That title is so vague, right? Well if you’re reading, it worked. Next week is Open Education Week, and as part of the Maricopa Millions Steering team, I will be using social media to help share all the love for OER we have in Maricopa. My job is to organize the team to get our word out using the hashtag #openeducationwk. Let’s just say that is an impossible job, but I’ve got this. I have a great plan to make this work. So here’s what we want to happen. It might be similar to what you might want to happen in a class. We have 12 people on the committee. Everyone is responsible for writing at least one tweet and a blog post in one of these five areas:

  1. What is OER? 
  2. How do I find OER? 
  3. Faculty experiences developing OER,
  4. Faculty experiences with using OER, and
  5. FAQs.

We then want to tweet and post all that content using the designated hashtag. We’ll be using the same Twitter handle @MaricopaOER and posting to the same blog: https://maricopamillions.wordpress.com, but having everyone logging in using the same credentials can get quite messy, plus you risk the chance of someone just messing the whole thing up. So I set up a shared Google Doc with all five categories and the names of those responsible for each category and then left a blank spot for each to fill in their contribution. Here’s an example below:

  • Faculty experiences developing OER – Sian Proctor, Alisa Cooper
    • Tweet
    • Blog/Email:
    • Tweet:
    • Blog/Email:

TwufferEveryone knows how to work in a shared document, so this step was a breeze. The team has been adding their tweets and blog posts to the document. Next I started scheduling the tweets and blogs posts to go out in a timely manner next week because no one person has time to be tweeting and blogging all day, every day for a week, right? So we used Twuffer to schedule our tweets to go out 2-3 a day for a week at 10:00 am, noon, and 2pm. Twuffer allows the Twitter user to compose a list of future tweets, and schedule their release. We have 14 schedule so far, and I had my work study student set all this up.

For the blog posts, we are using our WordPress blog, so there’s a feature in there to schedule blog posts. Just cut & paste the content from the shared doc into a blog post, add the appropriate title, tags, and categories and then choose the day and time you want it to go out. We’ll be posting blogs every day at 9:00am and noon if we get enough posts. That’s a hint if anyone from the steering team is reading.

Finally for an added bonus, WordPress gives you the opportunity to automatically tweet out your blog post every time you post. So what that means is when the blog posts go out an additional tweet gets sent too. The tweet automatically sends the Title of the post and a link for people to read it. I had to go in and add the hashtag for open ed week, so those tweets will be a part of our arsenal next week too. Below is an example of what auto tweets from a blog look like. This is from our Write6x6 blog posting to our CTLE twitter account. Our WordPress stats show that many people click through from Twitter to read our blog. That’s because of these auto tweets.

Tweet from Blog

So we’re all set for Open Ed Week next week. If you want to follow us or all the tweets about open education week. Click through to Twitter by clicking the links in the previous sentence. Or maybe you can think of a way to set something up like this for your students to tweet and blog together about a special topic in your class.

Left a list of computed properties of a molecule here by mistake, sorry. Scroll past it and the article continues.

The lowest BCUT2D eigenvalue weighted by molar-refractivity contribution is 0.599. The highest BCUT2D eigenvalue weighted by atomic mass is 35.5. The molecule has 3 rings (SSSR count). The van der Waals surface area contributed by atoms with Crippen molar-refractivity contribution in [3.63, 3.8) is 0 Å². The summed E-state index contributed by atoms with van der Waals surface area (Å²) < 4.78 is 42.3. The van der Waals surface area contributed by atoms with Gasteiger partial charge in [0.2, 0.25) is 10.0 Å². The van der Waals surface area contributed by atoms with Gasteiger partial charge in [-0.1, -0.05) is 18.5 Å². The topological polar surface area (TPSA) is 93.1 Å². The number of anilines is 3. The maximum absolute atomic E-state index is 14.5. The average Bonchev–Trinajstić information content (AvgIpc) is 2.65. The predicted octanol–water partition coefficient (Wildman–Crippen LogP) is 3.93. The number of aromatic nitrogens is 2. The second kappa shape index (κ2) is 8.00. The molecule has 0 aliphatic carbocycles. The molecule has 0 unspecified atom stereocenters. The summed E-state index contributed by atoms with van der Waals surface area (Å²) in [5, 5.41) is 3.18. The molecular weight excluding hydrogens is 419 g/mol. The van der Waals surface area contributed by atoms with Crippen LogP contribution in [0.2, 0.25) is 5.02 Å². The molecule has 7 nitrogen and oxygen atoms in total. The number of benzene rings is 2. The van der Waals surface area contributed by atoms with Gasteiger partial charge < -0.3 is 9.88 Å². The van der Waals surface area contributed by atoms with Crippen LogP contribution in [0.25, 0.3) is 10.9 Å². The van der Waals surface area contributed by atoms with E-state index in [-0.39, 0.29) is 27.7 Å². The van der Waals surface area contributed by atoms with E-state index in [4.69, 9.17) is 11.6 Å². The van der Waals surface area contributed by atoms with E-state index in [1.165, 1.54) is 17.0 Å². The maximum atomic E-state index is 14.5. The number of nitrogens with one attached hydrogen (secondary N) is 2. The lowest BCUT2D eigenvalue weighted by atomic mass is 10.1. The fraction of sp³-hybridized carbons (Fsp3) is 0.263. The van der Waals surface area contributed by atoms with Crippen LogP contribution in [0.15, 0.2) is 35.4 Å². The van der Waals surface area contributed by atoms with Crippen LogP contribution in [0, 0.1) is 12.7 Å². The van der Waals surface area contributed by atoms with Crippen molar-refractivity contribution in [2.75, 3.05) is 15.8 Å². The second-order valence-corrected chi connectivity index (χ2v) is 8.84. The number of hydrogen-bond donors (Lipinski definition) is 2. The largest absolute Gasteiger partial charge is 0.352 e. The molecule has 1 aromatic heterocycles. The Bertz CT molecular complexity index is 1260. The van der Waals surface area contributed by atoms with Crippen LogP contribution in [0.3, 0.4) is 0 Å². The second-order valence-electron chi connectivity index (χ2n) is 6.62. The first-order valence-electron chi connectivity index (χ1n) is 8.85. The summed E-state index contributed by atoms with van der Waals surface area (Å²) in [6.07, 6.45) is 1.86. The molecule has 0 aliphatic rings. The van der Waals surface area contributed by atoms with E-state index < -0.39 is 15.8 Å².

Learning to Let Go

Like many, I am back in school trying to meet the new HLC qualifications while pursuing a yoga certification. Although I am no spring chicken, there are always new things to learn if we stay open to the possibilities and let of of ego.

Last year, I signed up for an intermediate-level asana class. I had been doing hot yoga for five years prior to registering and thought that I would claim the coveted teacher’s pet award.  After all, I had ten years of youth on my classmates and am incredibly  fit. I have run marathons, competed in triathlons, and spent years on a swim team. On the first day, I showed up in my new Lululemon top that showed off my muscular pecs, and I was ready to downward dog with the best of them. I took a wide stance, threw my rear in the air, and put myself into the pose. As I was  mediating in the pose and relishing some inner glory, I heard the teacher yell across the room, “dear God, someone help that new student”.  Being the helper that I am, I pulled out of the pose and was ready to instruct the student with the poor posture.  To my surprise the misaligned student was me!

I spent the rest of the class, actually the rest of the semester, with an aide who properly adjusted me into EVERY single pose. After five grueling years of practice, I had strengthened nothing except my ability to do every pose incorrectly.  My first instinct was to withdraw, but my fierce sense of competitiveness with myself would not let me quit.  I  persisted, perspired, and complained for sixteen weeks. I did not experience one minute of enjoyment through the two-hour workout.

I am glad that I put my ego aside. I have since graduated to an independent practitioner and the yoga assistant has found a newbie to readjust.  Every once in a while, I hear the teacher grunt-good work, Mary.

Yoga really is about letting go. Through this experience, I have learned to let go of my pride and realign my expectations. I have learned that it is okay to need help. Had I held onto my ego, I would have never grown or pursued my passion.  I have four classes left before I graduate and can call myself a yoga teacher. Yippee.